A New Zealand company is taking a major leap forward in commercializing nanotechnology — Revolution Fibres Ltd plans on making nano-fabrics from the collagen in discarded fish skins. (New Zealand is an island nation, after all.) The uber-thin fibers are exceptionally strong and provide extra filtration capabilities due to their nano-properties, and Revolution plans to use them in everything from clothing to filtration systems, structural reinforcement, electronics, and packaging.
The company is using a TechNZ investment grant to build a commercial-scale nano-loom to create the fabrics. Its first product will be a new type of biodegradable air filter mat for the Kiwi ventilation company HRV.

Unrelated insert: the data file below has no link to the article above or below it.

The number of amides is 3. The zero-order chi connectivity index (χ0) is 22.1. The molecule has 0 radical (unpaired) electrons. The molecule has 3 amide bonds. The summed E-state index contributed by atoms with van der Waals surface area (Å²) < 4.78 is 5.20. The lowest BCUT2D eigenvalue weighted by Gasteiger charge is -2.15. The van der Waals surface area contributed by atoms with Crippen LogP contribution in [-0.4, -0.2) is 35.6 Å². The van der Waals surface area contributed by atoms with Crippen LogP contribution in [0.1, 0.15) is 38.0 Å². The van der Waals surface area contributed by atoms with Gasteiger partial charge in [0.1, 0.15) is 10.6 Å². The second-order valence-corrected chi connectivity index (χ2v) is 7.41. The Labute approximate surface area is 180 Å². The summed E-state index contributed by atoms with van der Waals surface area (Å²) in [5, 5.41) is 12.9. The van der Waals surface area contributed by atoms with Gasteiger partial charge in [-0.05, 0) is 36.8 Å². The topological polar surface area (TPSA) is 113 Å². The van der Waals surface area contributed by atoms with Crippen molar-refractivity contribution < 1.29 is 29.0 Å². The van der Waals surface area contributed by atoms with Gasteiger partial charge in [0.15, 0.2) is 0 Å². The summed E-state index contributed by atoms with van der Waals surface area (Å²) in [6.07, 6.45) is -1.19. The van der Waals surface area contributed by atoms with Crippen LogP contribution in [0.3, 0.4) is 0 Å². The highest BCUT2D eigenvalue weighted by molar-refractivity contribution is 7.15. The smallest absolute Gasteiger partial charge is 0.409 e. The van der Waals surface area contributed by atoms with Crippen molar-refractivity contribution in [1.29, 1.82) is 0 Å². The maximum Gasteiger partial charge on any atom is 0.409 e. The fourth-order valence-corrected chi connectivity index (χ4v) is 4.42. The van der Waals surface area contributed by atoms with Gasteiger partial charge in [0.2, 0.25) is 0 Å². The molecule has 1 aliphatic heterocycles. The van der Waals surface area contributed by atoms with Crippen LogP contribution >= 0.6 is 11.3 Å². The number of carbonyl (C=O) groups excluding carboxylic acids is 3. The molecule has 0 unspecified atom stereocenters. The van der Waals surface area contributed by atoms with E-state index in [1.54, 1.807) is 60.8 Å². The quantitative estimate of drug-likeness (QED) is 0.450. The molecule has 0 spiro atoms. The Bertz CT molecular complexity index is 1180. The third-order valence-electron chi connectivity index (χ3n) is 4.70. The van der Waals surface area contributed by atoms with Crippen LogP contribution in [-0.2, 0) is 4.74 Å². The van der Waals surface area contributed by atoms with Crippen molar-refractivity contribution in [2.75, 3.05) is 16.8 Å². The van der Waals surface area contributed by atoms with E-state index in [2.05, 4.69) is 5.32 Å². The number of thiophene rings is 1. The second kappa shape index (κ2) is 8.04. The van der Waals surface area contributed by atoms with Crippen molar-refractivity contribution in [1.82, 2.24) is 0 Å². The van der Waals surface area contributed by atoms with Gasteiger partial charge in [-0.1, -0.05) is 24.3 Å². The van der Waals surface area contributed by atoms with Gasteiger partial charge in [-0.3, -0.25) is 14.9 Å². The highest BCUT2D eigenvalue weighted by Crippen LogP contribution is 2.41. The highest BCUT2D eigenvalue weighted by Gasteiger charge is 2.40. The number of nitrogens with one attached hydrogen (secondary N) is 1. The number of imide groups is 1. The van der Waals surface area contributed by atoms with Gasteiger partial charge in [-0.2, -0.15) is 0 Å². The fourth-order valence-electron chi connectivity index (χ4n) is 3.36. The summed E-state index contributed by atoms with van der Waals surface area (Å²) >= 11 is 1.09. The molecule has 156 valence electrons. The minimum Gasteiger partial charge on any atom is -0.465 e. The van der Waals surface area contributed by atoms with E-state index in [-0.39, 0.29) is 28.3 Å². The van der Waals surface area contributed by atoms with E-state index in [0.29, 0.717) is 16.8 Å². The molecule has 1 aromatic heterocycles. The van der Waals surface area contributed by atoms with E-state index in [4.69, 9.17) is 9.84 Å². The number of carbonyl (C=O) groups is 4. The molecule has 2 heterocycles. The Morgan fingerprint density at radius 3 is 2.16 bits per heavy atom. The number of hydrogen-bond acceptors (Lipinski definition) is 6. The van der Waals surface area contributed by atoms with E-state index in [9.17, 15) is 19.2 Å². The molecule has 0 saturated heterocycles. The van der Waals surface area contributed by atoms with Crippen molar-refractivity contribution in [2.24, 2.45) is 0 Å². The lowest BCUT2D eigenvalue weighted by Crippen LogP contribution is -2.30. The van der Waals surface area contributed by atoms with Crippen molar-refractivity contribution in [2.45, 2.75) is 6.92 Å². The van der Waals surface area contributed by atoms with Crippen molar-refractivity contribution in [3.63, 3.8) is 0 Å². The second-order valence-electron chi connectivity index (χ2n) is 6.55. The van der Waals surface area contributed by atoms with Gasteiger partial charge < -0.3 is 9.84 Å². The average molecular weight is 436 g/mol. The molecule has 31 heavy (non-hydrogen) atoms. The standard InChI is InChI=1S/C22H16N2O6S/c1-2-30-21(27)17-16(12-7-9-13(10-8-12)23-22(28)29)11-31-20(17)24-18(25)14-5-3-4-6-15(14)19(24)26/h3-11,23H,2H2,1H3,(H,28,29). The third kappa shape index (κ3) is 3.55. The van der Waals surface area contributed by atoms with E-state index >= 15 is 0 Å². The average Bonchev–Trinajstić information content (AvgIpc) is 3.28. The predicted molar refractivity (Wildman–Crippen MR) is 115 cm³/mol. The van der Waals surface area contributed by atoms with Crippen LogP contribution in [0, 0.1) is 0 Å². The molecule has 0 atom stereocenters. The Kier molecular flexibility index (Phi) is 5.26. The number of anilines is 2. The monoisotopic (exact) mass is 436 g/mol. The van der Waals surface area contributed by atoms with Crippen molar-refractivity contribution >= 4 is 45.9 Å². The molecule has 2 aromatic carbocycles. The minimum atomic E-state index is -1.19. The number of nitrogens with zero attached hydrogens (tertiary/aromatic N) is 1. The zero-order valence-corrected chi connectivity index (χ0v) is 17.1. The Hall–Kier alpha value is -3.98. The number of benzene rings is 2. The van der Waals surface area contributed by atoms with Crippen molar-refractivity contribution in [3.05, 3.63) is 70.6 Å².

The company’s technical director, Iain Hosie, says, “It is a good use of something that would normally be chucked away. What is good about biomaterials is it means you stay away from plastic and petrochemical-derived products.”
Avoiding petro-plastics is a good thing, but the environmental cost-benefit analysis on nanotechnology is far from complete. The tiny particles and fibers — a billionth of a meter wide — can penetrate human cells and could potentially create entirely new issues for water filtration.
Via Business Scoop